For those of you that aren’t sure, a tailgate light bar is designed to add more visibility to your existing rear lights – turn signals, brake lights, and running lights. It’s usually just a strip of LEDs, colored either red, white and amber (if the vehicle uses amber turn signals) or just red & white.
Most tailgate light bars can be plugged directly into the vehicles wiring system through the use of a generic, flat 4-pin towing plug – exactly the same as you’d use for when connecting a trailer, but if your vehicle doesn’t have that, they can be hard-wired into the lighting system.
They come in a range of sizes, but 60” (5’) is pretty common – it’s basically the width of the tailgate, and it sits just underneath the opening. They’re simple to fit (often requiring no tools) and provide an instant boost to the rear lights.
The Best Tailgate Light Bar
It uses a ‘TriCore’ of LEDs – red, bright red and white, and these LEDs are around 35% brighter than other LEDs on the market, at least according to OPT7. There’s a slight discrepancy in the marketing information, some info says 90 individual LEDs, while other parts say 72 LEDs.
The light bar syncs perfectly with the regular lighting on the vehicle, and it gives a huge boost to the turn signals (in red), reversing, brake light and general running light … as OPT7 says: “When they’re behind you, they’ll know you’re ahead”.
The bar itself is waterproofed to IP67, and uses silicone to fill the gaps – no rain will get into this light bar, it’s completely sealed to the elements. The frame for the lights is made from rust resisting and lightweight aluminum and the whole light bar fits easily without the need for drilling holes or screwing it down – it uses 3M adhesive tape which is rated at 45lbs, you could almost swing off this thing when it’s fitted.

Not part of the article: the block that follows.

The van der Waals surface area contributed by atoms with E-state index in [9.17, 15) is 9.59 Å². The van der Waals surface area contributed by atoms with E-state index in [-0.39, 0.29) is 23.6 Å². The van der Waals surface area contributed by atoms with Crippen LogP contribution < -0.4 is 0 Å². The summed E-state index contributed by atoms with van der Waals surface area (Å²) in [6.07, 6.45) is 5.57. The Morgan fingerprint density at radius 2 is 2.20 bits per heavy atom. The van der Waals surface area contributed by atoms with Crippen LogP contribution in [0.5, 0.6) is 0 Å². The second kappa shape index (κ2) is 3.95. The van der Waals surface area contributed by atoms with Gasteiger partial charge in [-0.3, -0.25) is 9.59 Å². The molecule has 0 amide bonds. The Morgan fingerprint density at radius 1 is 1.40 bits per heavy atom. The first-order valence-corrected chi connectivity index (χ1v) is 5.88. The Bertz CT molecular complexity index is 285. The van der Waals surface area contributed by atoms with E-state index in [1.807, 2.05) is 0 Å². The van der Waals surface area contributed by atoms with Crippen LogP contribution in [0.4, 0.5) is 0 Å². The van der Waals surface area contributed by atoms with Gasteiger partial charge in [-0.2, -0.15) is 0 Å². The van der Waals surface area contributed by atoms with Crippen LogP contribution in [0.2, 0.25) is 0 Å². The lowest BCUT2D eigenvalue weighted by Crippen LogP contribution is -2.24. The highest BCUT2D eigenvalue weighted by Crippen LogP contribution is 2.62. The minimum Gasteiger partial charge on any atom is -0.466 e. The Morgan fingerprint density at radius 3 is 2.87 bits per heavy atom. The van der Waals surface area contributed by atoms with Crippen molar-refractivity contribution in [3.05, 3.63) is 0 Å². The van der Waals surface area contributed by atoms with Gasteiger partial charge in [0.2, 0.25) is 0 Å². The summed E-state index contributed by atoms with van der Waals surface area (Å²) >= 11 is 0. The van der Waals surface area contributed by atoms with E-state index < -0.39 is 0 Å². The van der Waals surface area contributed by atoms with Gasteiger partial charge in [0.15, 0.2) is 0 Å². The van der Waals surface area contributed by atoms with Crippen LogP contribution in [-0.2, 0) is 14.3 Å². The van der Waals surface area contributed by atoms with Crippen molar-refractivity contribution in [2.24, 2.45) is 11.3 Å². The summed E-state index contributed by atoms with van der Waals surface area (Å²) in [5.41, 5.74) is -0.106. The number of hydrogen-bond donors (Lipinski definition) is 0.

Wiring is taken care of by a standard 4-pin plug (OEM on most trucks) that connects to the tow connector, or it can be hardwired if that’s what you prefer. All in, I’d say that this is perhaps right up there on the list – easy to fit, semi-rigid, made with aluminum and excellent lighting ability, all for sensible money.
Another 5’ strip of LEDs, 504 LEDs in total, with similar designs as the OPT7 – using a triple row design to give five full functions; white reversing light, sequential turn signals (in amber), sequential strobe light, dark red running light, and bright red brake lights.
The Nilight is super bright. The triple row design means that light output is around 300% greater than standard LEDs, and although Nilight doesn’t actually state the waterproofing level, it’s believed to be of the same standard as the others – IP67 due to being fully silicone sealed.
This LED tail light is completely flexible, which may make it slightly more difficult to fit – keeping it perfectly straight and level, but just the same as the others, you don’t need to drill holes or screw the light bar down, it uses an adhesive strip that is ‘tough as nails’ to glue it down.
Rated for around 30,000 hours, but remember that would be 3.5 years of 24-hour usage, so in theory, this thing should last for anywhere between 5 – 9 years of normal use. Connects to the vehicle with the standard 4-pin plug for towing, however, some consumers have reported that their vehicle (fitted with trailer sensing technology) has reported a fault because the tech doesn’t recognize the difference between trailer fitted and something plugged into the vehicle socket.
90 LEDs (60 red, 30 white) spread across a 5’ light bar, all of the LEDs are listed as ‘super bright’ and giving 30% more light than other LEDs. It has the usual functionality – red turn signals, braking, general running and white reverse light, all in a super flexible strip.
Despite being the least expensive light bar here, it still does exactly the same job. The only place you’d really notice the difference between this and one of the more expensive bars is that due to the lesser number of LEDs, you tend to find that you can see the individual lights on the bar when lit up – lots of little light spots rather than an illuminated strip.